It’s about more than gender-based discrimination
So far at CSW67, the concern is that the under-representation of women in the development, implementation and use of digital technologies leads to gender-based discrimination. But women and girls are not monolithic groups. We need to think about discrimination on the basis of sexual orientation, gender identity and expression, and sex characteristics for millions of female persons across the globe. Since this is about all women and girls, the focus should be on supporting them in all their diversities as CSW67 draws to a close.
No one should be left behind in the digital economy
A people’s outcome document should recognize and seek inter-governmental support in ensuring that no one is left behind in the digital economy. For example, with national policies and budget allocations for equal and affordable access to digital skills and services. And by regulating service providers so that digital services don’t compound existing inequalities that restrict access for people in vulnerable situations. This includes people of diverse sexual and gender identities, those living in poverty, and in rural and urban low-income areas. Governments need to hold digital platforms and social media companies to account if their policies don’t forbid content that violates human rights.
Recognizing intersectional barriers to digital access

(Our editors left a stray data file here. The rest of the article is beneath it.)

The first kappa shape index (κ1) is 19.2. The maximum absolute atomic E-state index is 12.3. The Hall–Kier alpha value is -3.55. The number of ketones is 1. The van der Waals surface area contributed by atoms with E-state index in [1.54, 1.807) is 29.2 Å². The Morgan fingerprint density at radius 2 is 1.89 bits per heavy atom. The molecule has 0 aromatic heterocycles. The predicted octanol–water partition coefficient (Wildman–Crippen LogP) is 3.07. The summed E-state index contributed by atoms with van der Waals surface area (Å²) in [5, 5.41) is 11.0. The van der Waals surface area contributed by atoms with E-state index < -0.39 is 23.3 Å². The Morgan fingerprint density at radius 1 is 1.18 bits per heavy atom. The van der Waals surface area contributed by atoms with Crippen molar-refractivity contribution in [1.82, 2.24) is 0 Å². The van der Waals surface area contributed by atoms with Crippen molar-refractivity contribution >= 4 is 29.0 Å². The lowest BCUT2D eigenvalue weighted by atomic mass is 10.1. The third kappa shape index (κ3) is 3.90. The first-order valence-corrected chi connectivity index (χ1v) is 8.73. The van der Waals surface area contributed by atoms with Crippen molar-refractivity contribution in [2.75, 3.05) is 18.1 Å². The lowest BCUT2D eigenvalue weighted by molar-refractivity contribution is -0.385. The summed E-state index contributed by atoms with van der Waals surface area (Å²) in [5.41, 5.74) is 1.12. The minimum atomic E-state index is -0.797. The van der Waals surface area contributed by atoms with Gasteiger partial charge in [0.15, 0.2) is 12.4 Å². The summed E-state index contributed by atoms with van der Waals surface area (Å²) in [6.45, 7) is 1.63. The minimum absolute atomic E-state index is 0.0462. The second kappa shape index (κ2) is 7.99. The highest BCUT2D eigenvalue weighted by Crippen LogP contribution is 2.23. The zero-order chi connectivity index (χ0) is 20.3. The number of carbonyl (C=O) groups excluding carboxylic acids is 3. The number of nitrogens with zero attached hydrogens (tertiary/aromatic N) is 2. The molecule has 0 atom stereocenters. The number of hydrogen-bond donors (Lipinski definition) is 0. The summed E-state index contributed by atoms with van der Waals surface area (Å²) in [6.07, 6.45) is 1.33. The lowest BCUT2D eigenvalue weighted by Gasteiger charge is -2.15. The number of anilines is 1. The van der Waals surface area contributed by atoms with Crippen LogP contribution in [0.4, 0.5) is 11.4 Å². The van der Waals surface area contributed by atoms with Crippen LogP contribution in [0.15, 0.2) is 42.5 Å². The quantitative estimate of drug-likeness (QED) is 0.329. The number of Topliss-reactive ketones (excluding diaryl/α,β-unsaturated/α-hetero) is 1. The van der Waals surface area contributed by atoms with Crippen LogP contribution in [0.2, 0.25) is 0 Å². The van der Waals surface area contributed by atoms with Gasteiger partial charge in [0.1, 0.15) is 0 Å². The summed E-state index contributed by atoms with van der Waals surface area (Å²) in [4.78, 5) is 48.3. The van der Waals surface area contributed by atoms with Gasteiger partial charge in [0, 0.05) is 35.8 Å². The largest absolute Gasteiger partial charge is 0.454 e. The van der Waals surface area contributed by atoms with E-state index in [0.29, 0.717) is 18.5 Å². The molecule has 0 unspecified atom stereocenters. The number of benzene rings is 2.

Part of what our LBTI network called for was the recognition that LBTI people and activists “face multiple and intersecting forms of discrimination and violence due to harmful social and cultural norms. Digital spaces hold both opportunities and threats for LBTI people in this context.” It’s important for the Commission to ensure the outcome of CSW67 maintains an “intersectional lens.” This is because exclusion and inequitable access to digital tools and transformations are structural barriers experienced by LBTI women, women with disabilities, rural women, and women belonging to ethnic minorities.
Digital technologies give LBTI people opportunities to access information, build communities, and engage in human rights organizing. But this also exposes them to hate crimes in online spaces and other technology-enabled offline spaces. In our LBTI network, we recognize that LBTI people and defenders face “threats of censorship, surveillance, harassment, intimidation, and cyberbullying in the digital environment. As a result, LBTI people are often excluded from online technologies, but remain one of the first targets of technology facilitated gender-based violence.”
The “pocketful of dreams” we are hoping to see
Basically, the recognition that exclusion is intersectional in nature, and concrete proposals for actions to address technology-facilitated gender-based violence against all women and girls. This means recognizing that LBTI people, too, are the targets of gender-based violence. At the end of the day, hate crimes perpetrated online play out offline on the bodies of LBTI persons.
The pressure is on CSW67 to get an agreement by the end of Friday, March 17. This is when we expect the Agreed Conclusions to be adopted by Member States. While I know the big lights in the “concrete jungle” might inspire many, at Hivos we are heading for a different kind of empire state of mind. We are looking beyond the lights and noise in the corridors of the UN. We know only too well that the actual work continues after CSW67 is over.